Conservation Manager Derek Poultney and I were between the 101 overpass and the railroad trestle when we heard the footsteps. We returned to the area a few days after our most recent volunteer workday to make sure no one returned to the illegal campsite we just cleared. As we stood in the clearing, we heard the sounds of something moving in the brush between us and the estuary. Something big. Expecting another meeting with a camper, we began announcing our presence, but there was no reply. Instead, the sound grew louder and closer. Suddenly there emerged three mule deer, led by a young buck with tiny budding antlers about the size of my thumbs. Stunned and elated we each began fumbling through our pockets to snap a quick pic with our camera phones, but our movements were quickly noticed and they bounded off north along the trail toward the Main Street Bridge, where pedestrians have reported multiple deer sightings in the area.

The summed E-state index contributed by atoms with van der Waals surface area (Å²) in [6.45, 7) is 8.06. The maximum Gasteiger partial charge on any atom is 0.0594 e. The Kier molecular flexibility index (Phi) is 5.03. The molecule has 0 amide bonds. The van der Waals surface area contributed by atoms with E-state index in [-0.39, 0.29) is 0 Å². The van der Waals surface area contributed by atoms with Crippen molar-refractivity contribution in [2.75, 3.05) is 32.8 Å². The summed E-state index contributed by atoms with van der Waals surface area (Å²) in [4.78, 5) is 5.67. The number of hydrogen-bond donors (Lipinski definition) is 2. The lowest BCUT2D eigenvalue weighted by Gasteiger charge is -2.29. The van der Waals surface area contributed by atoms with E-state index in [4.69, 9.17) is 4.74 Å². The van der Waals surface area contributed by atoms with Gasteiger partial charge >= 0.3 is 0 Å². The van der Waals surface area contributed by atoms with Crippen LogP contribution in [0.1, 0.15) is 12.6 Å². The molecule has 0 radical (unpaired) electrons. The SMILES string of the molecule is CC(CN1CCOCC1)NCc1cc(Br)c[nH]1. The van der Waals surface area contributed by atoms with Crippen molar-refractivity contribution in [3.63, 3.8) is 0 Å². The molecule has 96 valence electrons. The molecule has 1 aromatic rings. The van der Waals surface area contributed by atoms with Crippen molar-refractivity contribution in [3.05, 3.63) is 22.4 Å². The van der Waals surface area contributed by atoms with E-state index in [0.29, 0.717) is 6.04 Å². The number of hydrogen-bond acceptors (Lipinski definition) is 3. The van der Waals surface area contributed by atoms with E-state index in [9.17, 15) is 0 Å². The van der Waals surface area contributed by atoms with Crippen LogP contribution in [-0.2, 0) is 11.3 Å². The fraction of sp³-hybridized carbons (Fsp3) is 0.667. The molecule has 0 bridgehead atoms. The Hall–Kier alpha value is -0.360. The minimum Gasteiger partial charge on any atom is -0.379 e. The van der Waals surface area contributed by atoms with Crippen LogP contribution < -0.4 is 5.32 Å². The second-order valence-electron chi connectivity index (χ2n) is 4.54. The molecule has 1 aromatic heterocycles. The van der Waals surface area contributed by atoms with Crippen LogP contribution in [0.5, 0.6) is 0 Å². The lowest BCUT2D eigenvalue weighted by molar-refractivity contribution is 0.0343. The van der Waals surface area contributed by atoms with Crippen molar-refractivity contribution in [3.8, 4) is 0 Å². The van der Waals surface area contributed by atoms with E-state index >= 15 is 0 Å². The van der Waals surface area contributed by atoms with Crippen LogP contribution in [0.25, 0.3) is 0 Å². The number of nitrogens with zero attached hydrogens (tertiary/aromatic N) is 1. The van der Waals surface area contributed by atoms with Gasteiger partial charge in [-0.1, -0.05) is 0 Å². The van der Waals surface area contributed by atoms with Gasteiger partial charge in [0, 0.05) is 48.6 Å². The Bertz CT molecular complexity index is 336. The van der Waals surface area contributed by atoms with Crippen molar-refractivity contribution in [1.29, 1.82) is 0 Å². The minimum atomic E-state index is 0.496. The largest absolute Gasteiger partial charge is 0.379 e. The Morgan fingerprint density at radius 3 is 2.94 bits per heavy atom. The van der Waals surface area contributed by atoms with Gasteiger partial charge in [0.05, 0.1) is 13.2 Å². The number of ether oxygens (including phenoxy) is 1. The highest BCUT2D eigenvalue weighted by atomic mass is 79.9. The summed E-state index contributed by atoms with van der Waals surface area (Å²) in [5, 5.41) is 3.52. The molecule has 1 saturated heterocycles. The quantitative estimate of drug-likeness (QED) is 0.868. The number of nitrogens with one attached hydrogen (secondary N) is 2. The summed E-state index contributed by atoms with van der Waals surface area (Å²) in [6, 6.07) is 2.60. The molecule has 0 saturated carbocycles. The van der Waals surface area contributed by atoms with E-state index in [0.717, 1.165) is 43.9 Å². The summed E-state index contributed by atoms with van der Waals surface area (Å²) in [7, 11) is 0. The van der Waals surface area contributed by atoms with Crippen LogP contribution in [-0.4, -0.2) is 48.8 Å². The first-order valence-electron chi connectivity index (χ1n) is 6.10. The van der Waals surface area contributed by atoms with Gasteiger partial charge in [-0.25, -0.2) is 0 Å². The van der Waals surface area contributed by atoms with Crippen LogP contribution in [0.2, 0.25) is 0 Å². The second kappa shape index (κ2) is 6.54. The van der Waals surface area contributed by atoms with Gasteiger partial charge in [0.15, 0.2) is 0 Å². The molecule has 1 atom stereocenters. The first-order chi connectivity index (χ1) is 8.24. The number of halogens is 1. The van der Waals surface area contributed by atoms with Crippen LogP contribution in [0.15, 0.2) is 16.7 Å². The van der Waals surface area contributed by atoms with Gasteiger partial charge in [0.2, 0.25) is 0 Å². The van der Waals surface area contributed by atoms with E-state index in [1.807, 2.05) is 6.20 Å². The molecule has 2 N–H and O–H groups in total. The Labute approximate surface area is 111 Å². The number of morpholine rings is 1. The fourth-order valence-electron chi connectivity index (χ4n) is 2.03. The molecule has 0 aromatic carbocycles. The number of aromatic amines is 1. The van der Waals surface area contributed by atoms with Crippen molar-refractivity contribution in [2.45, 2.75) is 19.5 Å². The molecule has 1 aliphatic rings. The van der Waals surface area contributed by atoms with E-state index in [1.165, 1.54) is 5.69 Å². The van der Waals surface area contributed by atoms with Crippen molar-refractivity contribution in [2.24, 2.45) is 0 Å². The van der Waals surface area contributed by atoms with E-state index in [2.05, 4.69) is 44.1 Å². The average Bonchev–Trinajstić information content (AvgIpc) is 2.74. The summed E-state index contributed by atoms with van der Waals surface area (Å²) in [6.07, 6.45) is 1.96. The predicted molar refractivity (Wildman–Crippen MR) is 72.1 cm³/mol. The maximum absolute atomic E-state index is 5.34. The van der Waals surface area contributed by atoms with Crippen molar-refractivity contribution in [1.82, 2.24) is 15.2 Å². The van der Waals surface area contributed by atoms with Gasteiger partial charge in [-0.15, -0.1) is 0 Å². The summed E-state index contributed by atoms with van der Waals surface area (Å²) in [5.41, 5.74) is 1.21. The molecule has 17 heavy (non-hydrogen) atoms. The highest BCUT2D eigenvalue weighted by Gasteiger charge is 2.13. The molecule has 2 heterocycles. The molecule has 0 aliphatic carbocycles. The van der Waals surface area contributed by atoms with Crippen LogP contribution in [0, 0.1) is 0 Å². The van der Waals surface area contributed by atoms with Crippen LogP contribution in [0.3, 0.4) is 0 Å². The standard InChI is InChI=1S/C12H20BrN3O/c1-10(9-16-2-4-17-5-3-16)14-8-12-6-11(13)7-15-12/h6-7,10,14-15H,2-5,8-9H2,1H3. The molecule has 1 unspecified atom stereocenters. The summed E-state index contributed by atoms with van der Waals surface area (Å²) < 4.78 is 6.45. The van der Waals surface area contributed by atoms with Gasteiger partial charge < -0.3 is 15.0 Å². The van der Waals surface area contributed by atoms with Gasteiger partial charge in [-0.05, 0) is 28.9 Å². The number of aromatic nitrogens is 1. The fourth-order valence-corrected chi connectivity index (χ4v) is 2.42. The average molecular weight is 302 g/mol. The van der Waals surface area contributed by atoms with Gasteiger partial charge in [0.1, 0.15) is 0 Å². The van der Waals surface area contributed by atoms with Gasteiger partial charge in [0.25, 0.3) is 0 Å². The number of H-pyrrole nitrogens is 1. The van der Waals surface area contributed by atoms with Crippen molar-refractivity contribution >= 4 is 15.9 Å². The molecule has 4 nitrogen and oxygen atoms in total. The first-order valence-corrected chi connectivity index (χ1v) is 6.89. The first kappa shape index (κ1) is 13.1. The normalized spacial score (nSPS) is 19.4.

A few months earlier on our weekly patrols, Derek and Conservation Assistant, Dashiell Dunkell, kept waking up the same bobcat along the trails of the Willoughby Preserve. At one point, the bobcat actually sat and posed for Derek! Other notable sightings include the endangered least Bell’s vireo, Swainson’s hawk, belted kingfisher, king snake, and the return of the egrets and herons now that the preserve is clean, free of illegal campers and being restored.